Journal of Materials Science: Materials in Medicine

, Volume 18, Issue 2, pp 237–244

Effect of multiple unconfined compression on cellular dense collagen scaffolds for bone tissue engineering

  • Malak Bitar
  • Vehid Salih
  • Robert A. Brown
  • Showan N. Nazhat
Article

DOI: 10.1007/s10856-006-0685-1

Cite this article as:
Bitar, M., Salih, V., Brown, R.A. et al. J Mater Sci: Mater Med (2007) 18: 237. doi:10.1007/s10856-006-0685-1
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Abstract

Plastic compression of hydrated collagen gels rapidly produces biomimetic scaffolds of improved mechanical properties. These scaffolds can potentially be utilised as cell seeded systems for bone tissue engineering. This work investigated the influence of multiple unconfined compression on the biocompatibility and mechanical properties of such systems. Single and double compressed dense collagen matrices were produced and characterised for protein dry weight, morphology and mechanical strength. Compression related maintenance of the seeded HOS TE85 cell line viability in relation to the extent of compression was evaluated up to 10 days in culture using the TUNEL assay. Fluorescence Live/Dead assay was conducted to examine overall cell survival and morphology. Cell induced structural changes in the dense collagenous scaffolds were assessed by routine histology. The mechanical properties of the cellular scaffolds were also evaluated as a function of time in culture.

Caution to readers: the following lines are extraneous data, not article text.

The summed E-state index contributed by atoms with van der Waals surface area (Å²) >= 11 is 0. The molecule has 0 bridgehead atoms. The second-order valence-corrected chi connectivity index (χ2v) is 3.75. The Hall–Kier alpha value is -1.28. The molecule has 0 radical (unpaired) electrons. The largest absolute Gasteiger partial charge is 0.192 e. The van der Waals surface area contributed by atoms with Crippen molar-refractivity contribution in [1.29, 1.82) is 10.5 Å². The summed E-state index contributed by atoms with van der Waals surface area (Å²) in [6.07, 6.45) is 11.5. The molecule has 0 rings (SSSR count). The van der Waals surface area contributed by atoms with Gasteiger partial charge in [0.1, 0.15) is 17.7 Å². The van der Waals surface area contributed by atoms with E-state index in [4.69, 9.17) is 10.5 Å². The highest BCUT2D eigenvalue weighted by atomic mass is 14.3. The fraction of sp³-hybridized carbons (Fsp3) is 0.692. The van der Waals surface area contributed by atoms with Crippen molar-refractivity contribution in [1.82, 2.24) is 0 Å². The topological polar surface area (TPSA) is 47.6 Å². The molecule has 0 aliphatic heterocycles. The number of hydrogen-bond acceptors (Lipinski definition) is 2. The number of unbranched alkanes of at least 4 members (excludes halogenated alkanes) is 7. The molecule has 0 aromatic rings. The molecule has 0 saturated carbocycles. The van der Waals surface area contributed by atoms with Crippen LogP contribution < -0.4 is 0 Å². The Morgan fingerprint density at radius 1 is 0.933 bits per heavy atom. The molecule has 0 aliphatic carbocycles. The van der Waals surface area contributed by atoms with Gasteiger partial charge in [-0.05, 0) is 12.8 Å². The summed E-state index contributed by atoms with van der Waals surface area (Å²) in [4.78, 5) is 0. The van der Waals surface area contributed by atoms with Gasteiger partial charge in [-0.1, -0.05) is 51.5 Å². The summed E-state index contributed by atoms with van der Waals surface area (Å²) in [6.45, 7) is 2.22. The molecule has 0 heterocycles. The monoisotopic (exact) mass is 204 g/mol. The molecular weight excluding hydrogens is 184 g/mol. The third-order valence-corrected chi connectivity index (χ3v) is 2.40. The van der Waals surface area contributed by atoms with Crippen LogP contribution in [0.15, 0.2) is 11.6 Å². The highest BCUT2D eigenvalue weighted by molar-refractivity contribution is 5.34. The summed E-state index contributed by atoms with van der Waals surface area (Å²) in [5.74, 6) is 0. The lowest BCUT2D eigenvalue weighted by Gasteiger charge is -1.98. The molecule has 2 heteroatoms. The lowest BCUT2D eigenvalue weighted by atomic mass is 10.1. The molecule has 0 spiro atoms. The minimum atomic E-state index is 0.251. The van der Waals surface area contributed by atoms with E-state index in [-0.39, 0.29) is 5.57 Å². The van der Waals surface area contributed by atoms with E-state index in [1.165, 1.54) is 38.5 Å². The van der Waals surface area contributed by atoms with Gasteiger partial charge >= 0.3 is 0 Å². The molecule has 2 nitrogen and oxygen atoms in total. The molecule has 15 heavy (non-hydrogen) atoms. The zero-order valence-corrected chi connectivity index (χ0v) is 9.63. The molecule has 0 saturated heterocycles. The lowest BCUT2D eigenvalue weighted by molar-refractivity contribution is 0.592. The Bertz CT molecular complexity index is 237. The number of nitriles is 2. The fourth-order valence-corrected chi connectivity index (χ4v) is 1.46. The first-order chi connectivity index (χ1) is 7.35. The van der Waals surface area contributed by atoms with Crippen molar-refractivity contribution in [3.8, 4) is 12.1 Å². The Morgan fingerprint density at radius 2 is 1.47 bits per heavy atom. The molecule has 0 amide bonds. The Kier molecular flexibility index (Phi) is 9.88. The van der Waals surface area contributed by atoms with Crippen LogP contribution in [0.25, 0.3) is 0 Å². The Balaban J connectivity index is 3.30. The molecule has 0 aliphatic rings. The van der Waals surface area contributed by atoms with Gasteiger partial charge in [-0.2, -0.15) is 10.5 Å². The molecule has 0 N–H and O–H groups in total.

It is clear that a single plastic compression step produced dense collagenous scaffolds capable of maintaining considerable cell viability and function as signs of matrix remodeling, and maintenance of mechanical properties were evident. Such scaffolds should therefore be further developed as systems for bone tissue regeneration.

Copyright information

© Springer Science + Business Media, LLC 2006

Authors and Affiliations

  • Malak Bitar
    • 1
  • Vehid Salih
    • 1
  • Robert A. Brown
    • 2
  • Showan N. Nazhat
    • 1
    • 3
  1. 1.Divsion of Biomaterials and Tissue EngineeringUCL Eastman Dental InstituteLondonUK
  2. 2.UCL Tissue Repair & Engineering CentreInstitute of OrthopaedicsLondonUK
  3. 3.Department of MiningMetals and Materials Engineering, McGill UniversityMontrealCanada

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